Date: 18/12/2020 | Healthcare, Regulatory Law
This note highlights a number of key statutory obligations medical practices must consider when making changes to the surgery premises to meet the challenges posed by Covid 19, namely:-
Fire Risk Assessment
The Fire (Scotland) Act 2005 contains a legal requirement for surgery premises to have Fire Safety Risk Assessment and to implement the required fire safety works highlighted by the assessment. Failure to do so could result in fines or even a custodial sentence if negligence results in injury caused by fire. It also may invalidate the insurance applicable to the surgery premises.
It is recommended that a Fire Risk Assessment is updated once a year or when there has been a significant change which could affect the fire risk, such as a change in access to the surgery premises. Therefore, medical practices that have created a one-way system around the surgery premises or installed a secure entry system to control access to the building should review their fire risk assessment.
Disability Access Audit
Many people are now accessing GP services in a different way (i.e. online or through telephone consultations).
The Equality Act 2010 requires service providers to make “reasonable adjustments” to eliminate discrimination within the provision of their services. You are required to identify barriers to accessing the surgery premises and the services which the medical practice provides and to consider how these barriers could be removed.
Failure to comply with the legislation could result in fines being imposed. Individuals who are discriminated against can also bring a civil action against the organisation which discriminated against them.
It is essential that if changes have been made which could affect how services or the building is accessed, that medical practices review and update their disability access audit. As well as physical disabilities, it is essential that medical practices consider how the changes in the provision of services affect those with hidden disabilities and consider how any barriers posed to accessing these services are removed.
Building Control Documentation
Some medical practices may have been required to carry out alterations to the surgery premises in order to ensure the safety of patients and staff. Where building works or alterations are carried out to the surgery premises you will require a building warrant. A building warrant confirms that the works proposed will not affect the structural safety of the surgery premises.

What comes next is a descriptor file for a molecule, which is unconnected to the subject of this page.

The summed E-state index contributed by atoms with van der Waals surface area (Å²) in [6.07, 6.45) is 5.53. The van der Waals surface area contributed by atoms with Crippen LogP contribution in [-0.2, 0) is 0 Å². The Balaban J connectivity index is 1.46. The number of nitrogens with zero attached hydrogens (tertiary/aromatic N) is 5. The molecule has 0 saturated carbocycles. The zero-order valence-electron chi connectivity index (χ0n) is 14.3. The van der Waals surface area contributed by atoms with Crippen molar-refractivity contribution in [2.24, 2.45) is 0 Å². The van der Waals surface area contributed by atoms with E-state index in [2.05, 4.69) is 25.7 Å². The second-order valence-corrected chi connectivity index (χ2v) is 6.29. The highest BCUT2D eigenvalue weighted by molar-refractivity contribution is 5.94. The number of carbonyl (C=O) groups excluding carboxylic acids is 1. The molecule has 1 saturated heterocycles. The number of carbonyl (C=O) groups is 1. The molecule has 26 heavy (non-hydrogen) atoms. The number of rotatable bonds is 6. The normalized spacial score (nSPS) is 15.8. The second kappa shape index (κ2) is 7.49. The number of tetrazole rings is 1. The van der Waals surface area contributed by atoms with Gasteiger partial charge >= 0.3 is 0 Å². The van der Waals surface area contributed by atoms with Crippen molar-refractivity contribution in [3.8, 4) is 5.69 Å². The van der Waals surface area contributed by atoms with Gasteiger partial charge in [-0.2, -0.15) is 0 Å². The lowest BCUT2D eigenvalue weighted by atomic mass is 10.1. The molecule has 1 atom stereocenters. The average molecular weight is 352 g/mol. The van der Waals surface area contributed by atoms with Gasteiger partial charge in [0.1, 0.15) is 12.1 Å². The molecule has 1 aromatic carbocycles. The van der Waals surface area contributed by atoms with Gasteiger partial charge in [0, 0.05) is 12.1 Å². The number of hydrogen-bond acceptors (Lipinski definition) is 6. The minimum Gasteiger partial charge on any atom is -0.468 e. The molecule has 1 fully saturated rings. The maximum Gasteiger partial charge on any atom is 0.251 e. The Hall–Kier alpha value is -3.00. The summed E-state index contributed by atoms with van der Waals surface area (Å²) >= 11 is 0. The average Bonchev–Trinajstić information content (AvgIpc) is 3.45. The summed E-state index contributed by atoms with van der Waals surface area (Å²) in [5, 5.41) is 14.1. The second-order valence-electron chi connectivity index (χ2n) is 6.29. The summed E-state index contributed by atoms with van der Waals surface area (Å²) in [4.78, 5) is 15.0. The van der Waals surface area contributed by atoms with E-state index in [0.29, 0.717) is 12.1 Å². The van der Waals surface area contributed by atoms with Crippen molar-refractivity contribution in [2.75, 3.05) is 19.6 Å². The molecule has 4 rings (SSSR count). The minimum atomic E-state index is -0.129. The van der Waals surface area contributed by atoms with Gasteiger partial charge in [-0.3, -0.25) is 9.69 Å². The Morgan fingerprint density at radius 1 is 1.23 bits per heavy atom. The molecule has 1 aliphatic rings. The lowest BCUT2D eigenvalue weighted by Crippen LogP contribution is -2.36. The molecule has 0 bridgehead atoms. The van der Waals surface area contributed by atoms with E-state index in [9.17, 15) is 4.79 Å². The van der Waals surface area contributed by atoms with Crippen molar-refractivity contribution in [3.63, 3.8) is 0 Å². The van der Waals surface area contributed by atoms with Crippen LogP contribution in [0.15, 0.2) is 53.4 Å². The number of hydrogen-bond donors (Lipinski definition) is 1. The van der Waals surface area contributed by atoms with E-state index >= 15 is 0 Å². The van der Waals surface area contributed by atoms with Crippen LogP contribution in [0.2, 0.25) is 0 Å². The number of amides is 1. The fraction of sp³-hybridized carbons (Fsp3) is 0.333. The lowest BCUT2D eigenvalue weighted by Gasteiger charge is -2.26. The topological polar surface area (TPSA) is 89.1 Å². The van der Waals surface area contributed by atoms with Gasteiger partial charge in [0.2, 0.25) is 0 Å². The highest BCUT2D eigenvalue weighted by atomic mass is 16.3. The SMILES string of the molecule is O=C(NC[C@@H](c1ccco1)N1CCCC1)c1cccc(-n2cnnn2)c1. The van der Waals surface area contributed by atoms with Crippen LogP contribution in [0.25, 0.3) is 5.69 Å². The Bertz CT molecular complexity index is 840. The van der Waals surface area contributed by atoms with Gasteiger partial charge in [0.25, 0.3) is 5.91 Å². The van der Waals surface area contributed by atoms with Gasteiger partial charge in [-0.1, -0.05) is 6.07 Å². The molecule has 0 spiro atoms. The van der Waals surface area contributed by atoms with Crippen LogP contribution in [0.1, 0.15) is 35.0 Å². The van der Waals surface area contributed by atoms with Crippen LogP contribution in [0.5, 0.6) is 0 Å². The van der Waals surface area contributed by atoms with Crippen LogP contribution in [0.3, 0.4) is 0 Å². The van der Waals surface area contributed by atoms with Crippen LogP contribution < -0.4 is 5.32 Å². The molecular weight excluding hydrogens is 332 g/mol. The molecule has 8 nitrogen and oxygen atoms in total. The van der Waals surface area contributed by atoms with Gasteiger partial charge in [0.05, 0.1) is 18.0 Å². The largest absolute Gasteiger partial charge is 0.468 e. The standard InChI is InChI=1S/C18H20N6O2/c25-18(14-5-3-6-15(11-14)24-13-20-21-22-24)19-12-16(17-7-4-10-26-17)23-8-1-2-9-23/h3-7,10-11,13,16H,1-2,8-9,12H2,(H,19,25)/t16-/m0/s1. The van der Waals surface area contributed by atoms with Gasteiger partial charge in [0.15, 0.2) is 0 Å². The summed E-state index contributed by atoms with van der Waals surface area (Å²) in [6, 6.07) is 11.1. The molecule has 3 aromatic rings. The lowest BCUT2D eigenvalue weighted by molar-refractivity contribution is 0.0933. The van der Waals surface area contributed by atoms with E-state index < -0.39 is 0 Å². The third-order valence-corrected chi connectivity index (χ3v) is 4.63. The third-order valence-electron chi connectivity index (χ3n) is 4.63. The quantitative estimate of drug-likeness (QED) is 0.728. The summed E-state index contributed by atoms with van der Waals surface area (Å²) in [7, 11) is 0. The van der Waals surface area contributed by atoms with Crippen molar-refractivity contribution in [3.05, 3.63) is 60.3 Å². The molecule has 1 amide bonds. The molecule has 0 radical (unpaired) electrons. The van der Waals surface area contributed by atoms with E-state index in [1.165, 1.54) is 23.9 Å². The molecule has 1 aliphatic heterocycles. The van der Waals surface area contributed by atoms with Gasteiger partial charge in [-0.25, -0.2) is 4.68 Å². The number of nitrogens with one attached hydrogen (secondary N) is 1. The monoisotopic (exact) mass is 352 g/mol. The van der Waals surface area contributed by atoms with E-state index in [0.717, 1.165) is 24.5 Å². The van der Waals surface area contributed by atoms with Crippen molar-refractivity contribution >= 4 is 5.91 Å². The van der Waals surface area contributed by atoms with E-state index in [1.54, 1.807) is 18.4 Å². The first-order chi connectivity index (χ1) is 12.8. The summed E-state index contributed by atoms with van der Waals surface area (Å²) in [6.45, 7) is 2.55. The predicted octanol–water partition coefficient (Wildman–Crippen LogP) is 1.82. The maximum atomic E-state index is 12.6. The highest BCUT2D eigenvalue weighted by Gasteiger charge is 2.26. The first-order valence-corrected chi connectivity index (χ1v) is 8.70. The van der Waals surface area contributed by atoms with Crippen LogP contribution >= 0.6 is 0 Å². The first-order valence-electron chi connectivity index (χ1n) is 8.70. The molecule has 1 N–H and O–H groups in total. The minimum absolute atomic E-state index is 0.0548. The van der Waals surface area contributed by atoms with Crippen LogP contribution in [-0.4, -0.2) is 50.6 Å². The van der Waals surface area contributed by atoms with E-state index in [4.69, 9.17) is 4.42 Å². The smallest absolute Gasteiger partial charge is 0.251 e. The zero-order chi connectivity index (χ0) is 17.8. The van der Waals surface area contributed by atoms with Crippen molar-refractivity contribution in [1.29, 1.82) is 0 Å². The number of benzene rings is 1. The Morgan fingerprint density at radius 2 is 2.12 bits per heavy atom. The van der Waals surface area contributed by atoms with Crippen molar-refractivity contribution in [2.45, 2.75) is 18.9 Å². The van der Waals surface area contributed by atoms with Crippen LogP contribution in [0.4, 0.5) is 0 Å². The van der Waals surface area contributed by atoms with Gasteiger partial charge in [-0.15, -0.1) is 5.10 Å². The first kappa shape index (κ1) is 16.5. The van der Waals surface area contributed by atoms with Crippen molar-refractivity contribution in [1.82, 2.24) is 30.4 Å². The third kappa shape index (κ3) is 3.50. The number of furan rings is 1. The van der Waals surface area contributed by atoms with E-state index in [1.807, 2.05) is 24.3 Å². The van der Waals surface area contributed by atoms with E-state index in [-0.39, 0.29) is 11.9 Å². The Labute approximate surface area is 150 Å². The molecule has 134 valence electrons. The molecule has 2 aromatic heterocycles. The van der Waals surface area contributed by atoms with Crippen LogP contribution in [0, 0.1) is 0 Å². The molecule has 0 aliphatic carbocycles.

Once the works specified in the building warrant have been completed, it is necessary to obtain a completion certificate which confirms that the works were carried out to the correct standard. Where a completion certificate is not obtained when the works are completed, but at a later date, the works carried out may be judged against a higher standard and you will be obliged to correct the difference.
The details of all works carried out at the surgery premises must be recorded in a specific document known as a health and safety file. You must keep this up to date as the practice will be required to exhibit it to funders and purchasers from time to time.
Please note that this article only details some of the statutory regulations relating to changes in how the surgery premises is used. Ensuring that you are aware of and complying with your statutory obligations is essential when operating your medical practice. Failure to comply with statutory obligations can have serious implications and the remedies for problems resulting from a lack of compliance can be costly and require you to divert time and resources away from running your medical practice. Davidson Chalmers Stewart’s Healthcare Team has extensive experience of advising medical practices on a range of statutory compliance issues. If you need advice on your statutory obligations in relation to your medical practice, speak to a member of the Davidson Chalmers Stewart Healthcare Team, who will be happy to help.
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